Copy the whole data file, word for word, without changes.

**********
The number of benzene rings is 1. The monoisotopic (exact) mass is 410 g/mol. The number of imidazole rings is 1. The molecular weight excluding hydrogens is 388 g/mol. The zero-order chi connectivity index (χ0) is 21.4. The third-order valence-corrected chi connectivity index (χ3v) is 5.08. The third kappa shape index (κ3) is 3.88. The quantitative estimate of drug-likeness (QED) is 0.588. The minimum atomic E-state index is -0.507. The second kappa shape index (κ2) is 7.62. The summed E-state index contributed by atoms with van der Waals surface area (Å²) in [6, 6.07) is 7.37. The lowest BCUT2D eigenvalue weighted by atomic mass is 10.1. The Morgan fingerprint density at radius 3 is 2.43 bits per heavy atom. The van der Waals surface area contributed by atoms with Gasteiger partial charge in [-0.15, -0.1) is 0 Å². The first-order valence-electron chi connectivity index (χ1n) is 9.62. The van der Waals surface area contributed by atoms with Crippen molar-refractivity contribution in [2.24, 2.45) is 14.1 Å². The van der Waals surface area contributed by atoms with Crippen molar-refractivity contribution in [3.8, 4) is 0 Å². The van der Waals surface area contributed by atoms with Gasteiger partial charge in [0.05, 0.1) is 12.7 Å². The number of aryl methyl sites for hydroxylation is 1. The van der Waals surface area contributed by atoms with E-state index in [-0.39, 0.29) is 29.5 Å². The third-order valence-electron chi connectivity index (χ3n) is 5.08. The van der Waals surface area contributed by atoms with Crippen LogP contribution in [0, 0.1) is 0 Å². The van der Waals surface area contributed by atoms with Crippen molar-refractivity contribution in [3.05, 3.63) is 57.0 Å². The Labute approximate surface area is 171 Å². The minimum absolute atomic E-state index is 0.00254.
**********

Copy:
The number of benzene rings is 1. The monoisotopic (exact) mass is 410 g/mol. The number of imidazole rings is 1. The molecular weight excluding hydrogens is 388 g/mol. The zero-order chi connectivity index (χ0) is 21.4. The third-order valence-corrected chi connectivity index (χ3v) is 5.08. The third kappa shape index (κ3) is 3.88. The quantitative estimate of drug-likeness (QED) is 0.588. The minimum atomic E-state index is -0.507. The second kappa shape index (κ2) is 7.62. The summed E-state index contributed by atoms with van der Waals surface area (Å²) in [6, 6.07) is 7.37. The lowest BCUT2D eigenvalue weighted by atomic mass is 10.1. The Morgan fingerprint density at radius 3 is 2.43 bits per heavy atom. The van der Waals surface area contributed by atoms with Gasteiger partial charge in [-0.15, -0.1) is 0 Å². The first-order valence-electron chi connectivity index (χ1n) is 9.62. The van der Waals surface area contributed by atoms with Crippen molar-refractivity contribution in [2.24, 2.45) is 14.1 Å². The van der Waals surface area contributed by atoms with Crippen molar-refractivity contribution in [3.8, 4) is 0 Å². The van der Waals surface area contributed by atoms with Gasteiger partial charge in [0.05, 0.1) is 12.7 Å². The number of aryl methyl sites for hydroxylation is 1. The van der Waals surface area contributed by atoms with E-state index in [-0.39, 0.29) is 29.5 Å². The third-order valence-electron chi connectivity index (χ3n) is 5.08. The van der Waals surface area contributed by atoms with Crippen LogP contribution in [0, 0.1) is 0 Å². The van der Waals surface area contributed by atoms with Crippen molar-refractivity contribution in [3.05, 3.63) is 57.0 Å². The Labute approximate surface area is 171 Å². The minimum absolute atomic E-state index is 0.00254.